Several large retailers in the United Kingdom have begun testing a new type of mannequin that sends digital alerts to shoppers’ cell phones as they walk past.

Created by tech developer Iconeme, the mannequins deliver detailed messages about a store’s merchandise to customers who download the accompanying app.

“Mannequins in the shop window or within the store environment communicate with a customers smartphones via an app,” Iconeme says. “When the customer walks past visual merchandising equipment that incorporates a VMBeacon, an alert is triggered.”

Iconeme, who plans to bring the technology into the US market, says that the mannequins can alert users as far as 50 meters away, even when a store is closed.

“The store window becomes a portal for interactive selling, 24 hours a day, making greater use of the retail space on offer,” says Iconeme.

While shoppers currently have to choose to participate by downloading the app, Wired Magazine notes that most users will be unaware of the vast amount of analytical data collected by the technology.

“Iconeme is now taking a punt at making the digital shopping world truly profitable for shops, not just an experience for its customers. That’s because it will be able to grab analytics on customer behaviour, location and even age and gender,” Wired writes. “They can track how long a shopper dwells on an item and how they purchased it — if at all — to tailor their marketing strategy.”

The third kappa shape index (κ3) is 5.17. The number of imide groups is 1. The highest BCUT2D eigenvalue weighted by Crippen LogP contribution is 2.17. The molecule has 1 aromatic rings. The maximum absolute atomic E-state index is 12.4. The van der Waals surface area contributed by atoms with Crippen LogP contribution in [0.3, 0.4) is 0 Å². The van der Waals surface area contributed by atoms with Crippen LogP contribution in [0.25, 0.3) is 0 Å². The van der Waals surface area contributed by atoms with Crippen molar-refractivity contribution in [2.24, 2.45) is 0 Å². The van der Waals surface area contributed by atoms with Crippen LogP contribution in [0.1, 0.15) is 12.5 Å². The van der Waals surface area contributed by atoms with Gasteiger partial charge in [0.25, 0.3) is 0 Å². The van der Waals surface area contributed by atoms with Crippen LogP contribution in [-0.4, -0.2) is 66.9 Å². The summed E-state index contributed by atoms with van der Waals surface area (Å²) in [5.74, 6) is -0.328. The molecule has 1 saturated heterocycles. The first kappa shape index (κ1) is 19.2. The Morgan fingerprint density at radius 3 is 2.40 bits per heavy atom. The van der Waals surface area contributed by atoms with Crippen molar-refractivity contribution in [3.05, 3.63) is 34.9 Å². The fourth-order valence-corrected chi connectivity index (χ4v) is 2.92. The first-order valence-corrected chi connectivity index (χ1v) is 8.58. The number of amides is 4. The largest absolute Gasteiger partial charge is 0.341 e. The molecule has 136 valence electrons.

Given the inability of most companies to protect their customers’ data from government agencies determined to “collect it all,” the app may very well become yet another avenue for everyday citizens to be tracked, traced and databased.

While the mannequins may raise the eyebrows of those interested in cyber security, other systems have gone far beyond the realm of technological convenience.

Italian firm Almax made headlines in 2012 after developing the “EyeSee”, a mannequin equipped with a hidden camera inside the head.

“The company refused to divulge which retailers were using the mannequins, but acknowledged that they were already being used in three European countries and in the United States,” said Infowars’ Paul Joseph Watson. “CEO Max Catanese added that five major luxury fashion retailers had deployed ‘a few dozen’ of the mannequins, with orders for many more.”

Redpepper, a marketing firm based in Nashville, announced the creation of a Facebook app in 2012 that uses facial recognition cameras to reward people with discounts upon entering an assortment of shops and bars.

Walmart has utilized hidden cameras to track their customers as well. Shopperception, a network of motion-sensor cameras, is used to track how shoppers’ habits, including how long they spend staring at each item before it is purchased.


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